Following March (1991), the number of organizational members is 50 (n = 50), and the dimension of knowledge is set to 30 (m = 30) in all experiments shown in this paper. The results of the code program are recorded and analyzed after 100 cycles of operation (T = 100). Different from March (1991), each model in our experiments undergoes 1000 iterations (I = 100) instead of 80, and their average is employed, in order to reduce the data fluctuations generated by the random process. The most significant influence of this change on the results is the smoother data curves. To ensure the robustness of the conclusions, we perform robustness checks on all tests. Similar to Chanda and Ray [38], we vary, in steps of 5 units, the number of organizational members (n) from 40 to 60, the dimension of knowledge (m) from 20 to 40, and the number of periods of simulation (T) from 90 to 110. Consequently, we acquire similar qualitative results for different parameter settings. This demonstrates the rigidity of the outcomes of this paper.

4. Results

As mentioned in Section 2.1, we regard the level of organizational knowledge as a measure of the organization’s adaptability to its environment. Considering that the level of organizational knowledge can be directly calculated in March’s model, in this way, organizational adaptability will be able to be visually examined by the computational outcomes. A larger value of the result means stronger organizational adaptability. Moreover, the evaluation of organizational adaptability in the real world is essentially based on relative rather than absolute principles. Managers can adjudge that organizational adaptability has gained strength according to the improvement in company performance at a certain stage, but they do not have the means to identify the maximum value of organizational adaptability, due to the bounded rationality [40]. Therefore, here, we use an approach similar to Chanda and Ray’s [38], which regards the value within a 1% (not included) range of the largest one as optimum. The optimal value of organizational adaptability reflects the level of managers’ expectations and satisfaction with organizational performance. All optimal values are considered to be equivalent. In the results shown below, the maximum values are marked in red and bolded, and the optimal values are shaded.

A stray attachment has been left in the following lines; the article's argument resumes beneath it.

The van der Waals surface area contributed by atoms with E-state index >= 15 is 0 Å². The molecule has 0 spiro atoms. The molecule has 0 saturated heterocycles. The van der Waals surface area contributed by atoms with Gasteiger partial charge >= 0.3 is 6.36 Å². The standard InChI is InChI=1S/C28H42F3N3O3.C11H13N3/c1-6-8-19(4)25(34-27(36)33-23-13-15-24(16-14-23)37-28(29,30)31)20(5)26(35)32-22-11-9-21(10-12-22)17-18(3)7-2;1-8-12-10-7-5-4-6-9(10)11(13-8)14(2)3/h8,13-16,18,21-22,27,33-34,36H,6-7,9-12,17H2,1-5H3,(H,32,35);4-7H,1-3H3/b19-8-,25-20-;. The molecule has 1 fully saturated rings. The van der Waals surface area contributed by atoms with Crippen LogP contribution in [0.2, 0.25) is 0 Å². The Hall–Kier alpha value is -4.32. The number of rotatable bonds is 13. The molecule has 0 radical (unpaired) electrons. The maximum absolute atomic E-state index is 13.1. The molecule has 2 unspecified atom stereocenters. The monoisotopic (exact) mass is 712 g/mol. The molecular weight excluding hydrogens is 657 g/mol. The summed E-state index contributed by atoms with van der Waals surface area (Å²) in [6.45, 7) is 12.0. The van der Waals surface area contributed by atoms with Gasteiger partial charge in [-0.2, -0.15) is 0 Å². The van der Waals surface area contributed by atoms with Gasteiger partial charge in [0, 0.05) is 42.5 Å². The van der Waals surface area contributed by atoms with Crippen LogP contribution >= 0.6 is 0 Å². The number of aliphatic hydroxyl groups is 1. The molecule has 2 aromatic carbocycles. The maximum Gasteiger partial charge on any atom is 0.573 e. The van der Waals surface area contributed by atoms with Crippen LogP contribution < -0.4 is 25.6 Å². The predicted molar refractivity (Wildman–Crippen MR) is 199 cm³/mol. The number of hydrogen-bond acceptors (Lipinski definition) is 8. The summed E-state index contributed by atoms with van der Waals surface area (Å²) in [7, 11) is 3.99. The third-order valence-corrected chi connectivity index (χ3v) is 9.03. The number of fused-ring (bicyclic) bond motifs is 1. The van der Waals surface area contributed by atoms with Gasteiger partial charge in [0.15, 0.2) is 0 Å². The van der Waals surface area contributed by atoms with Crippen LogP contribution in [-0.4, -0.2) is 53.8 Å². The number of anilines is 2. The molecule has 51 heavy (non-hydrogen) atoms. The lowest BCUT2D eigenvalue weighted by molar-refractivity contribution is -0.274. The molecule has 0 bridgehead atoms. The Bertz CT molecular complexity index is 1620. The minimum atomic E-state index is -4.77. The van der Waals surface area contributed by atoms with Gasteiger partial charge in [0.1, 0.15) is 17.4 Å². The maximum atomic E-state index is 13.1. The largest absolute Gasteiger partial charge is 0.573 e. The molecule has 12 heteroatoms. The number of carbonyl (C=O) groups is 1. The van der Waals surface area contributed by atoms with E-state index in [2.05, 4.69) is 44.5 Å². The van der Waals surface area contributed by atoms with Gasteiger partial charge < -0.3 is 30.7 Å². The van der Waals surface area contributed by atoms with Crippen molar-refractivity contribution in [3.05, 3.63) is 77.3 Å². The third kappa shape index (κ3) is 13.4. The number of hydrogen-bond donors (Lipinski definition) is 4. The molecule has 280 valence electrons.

4.1. Effects of Practice Strategy

We first investigate the effect of different combinations of the intensity of exploratory and exploitative practices on the organizational adaptability in a stable environment (p4 = 0), with a moderate organizational absorptive capacity (p2 = 0.5). The results are shown in Figure 3.

In Figure 3, the optimal values occur in the range of intensity of exploratory practices from 0.15 to 0.70. Exploratory practices with intensities below 0.15 cannot achieve satisfactory outcomes because too low levels of exploration cannot import sufficient heterogeneous knowledge from the outside world. This leads to the idleness of the organization’s absorptive capacity. On the other hand, exploratory practices with an intensity greater than 0.70 also do not obtain the desired expectations because high levels of exploration bring in a volume of knowledge that exceeds the limits of absorptive capacity, creating knowledge redundancy. In addition, the influx of a large amount of external knowledge also causes a shock to the original knowledge structure of the organization, resulting in a reduction of the organizational knowledge level. The optimal range of intensity of exploitative practices is from 0.40 to 0.95. When the intensity is less than 0.40, organizational members cannot take full advantage of the potential of existing knowledge. On the contrary, too high intensity of exploitative practices (greater than 0.95) results in a rapid reduction in the heterogeneity between organizational and members’ knowledge, which in turn diminishes the opportunity for organizational learning and advancement, shown in the figure as an abrupt decline in the organizational adaptability.

The horizontal coordinate value of any point in the shading is greater than the vertical coordinate value. This suggests that the combination of higher intensity of exploitative practices with lower intensity of exploratory practices in a stable environment is a fundamental principle of effective organizational practice strategies. When the environment remains unchanged, the existing knowledge stocks of the organization are sufficient for it to produce good adaptability. At this time, too much introduction of external knowledge will instead destroy the nice appropriateness between the two. Moreover, the organization in this state usually does not have a strong willingness to import external knowledge and naturally will not allocate too many resources in this regard. On the contrary, the organization only needs to implement incremental innovation on the current basis according to its own business objectives and development needs to maintain exceptional organizational performance.

4.2. Effects of Environmental Dynamism